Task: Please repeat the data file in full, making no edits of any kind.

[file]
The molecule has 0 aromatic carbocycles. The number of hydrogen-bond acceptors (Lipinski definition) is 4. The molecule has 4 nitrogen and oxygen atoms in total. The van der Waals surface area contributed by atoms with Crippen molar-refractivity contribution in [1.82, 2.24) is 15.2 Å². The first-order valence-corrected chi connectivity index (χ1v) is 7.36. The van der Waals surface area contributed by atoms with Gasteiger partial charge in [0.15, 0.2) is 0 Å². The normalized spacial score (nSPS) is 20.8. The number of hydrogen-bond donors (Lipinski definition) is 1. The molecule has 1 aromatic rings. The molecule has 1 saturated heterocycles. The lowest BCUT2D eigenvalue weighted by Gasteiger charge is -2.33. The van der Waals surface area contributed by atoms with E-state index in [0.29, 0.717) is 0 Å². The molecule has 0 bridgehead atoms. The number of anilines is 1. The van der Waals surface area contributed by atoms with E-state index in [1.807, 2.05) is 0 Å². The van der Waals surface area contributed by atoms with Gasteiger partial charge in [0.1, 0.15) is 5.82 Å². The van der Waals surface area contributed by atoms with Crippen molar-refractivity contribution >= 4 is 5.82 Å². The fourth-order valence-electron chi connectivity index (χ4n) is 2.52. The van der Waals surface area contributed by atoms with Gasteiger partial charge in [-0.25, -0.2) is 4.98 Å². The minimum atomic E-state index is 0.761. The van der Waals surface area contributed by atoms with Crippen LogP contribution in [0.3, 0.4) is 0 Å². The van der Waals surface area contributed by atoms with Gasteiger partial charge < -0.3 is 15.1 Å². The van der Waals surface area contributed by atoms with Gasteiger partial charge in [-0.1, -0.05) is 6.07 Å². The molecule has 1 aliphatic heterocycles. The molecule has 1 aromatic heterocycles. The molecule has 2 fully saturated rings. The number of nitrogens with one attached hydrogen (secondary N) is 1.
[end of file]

The molecule has 0 aromatic carbocycles. The number of hydrogen-bond acceptors (Lipinski definition) is 4. The molecule has 4 nitrogen and oxygen atoms in total. The van der Waals surface area contributed by atoms with Crippen molar-refractivity contribution in [1.82, 2.24) is 15.2 Å². The first-order valence-corrected chi connectivity index (χ1v) is 7.36. The van der Waals surface area contributed by atoms with Gasteiger partial charge in [0.15, 0.2) is 0 Å². The normalized spacial score (nSPS) is 20.8. The number of hydrogen-bond donors (Lipinski definition) is 1. The molecule has 1 aromatic rings. The molecule has 1 saturated heterocycles. The lowest BCUT2D eigenvalue weighted by Gasteiger charge is -2.33. The van der Waals surface area contributed by atoms with E-state index in [0.29, 0.717) is 0 Å². The molecule has 0 bridgehead atoms. The number of anilines is 1. The van der Waals surface area contributed by atoms with E-state index in [1.807, 2.05) is 0 Å². The van der Waals surface area contributed by atoms with Gasteiger partial charge in [0.1, 0.15) is 5.82 Å². The van der Waals surface area contributed by atoms with Crippen molar-refractivity contribution >= 4 is 5.82 Å². The fourth-order valence-electron chi connectivity index (χ4n) is 2.52. The van der Waals surface area contributed by atoms with Gasteiger partial charge in [-0.25, -0.2) is 4.98 Å². The minimum atomic E-state index is 0.761. The van der Waals surface area contributed by atoms with Crippen LogP contribution in [0.3, 0.4) is 0 Å². The van der Waals surface area contributed by atoms with Gasteiger partial charge < -0.3 is 15.1 Å². The van der Waals surface area contributed by atoms with Gasteiger partial charge in [-0.1, -0.05) is 6.07 Å². The molecule has 1 aliphatic heterocycles. The molecule has 1 aromatic heterocycles. The molecule has 2 fully saturated rings. The number of nitrogens with one attached hydrogen (secondary N) is 1.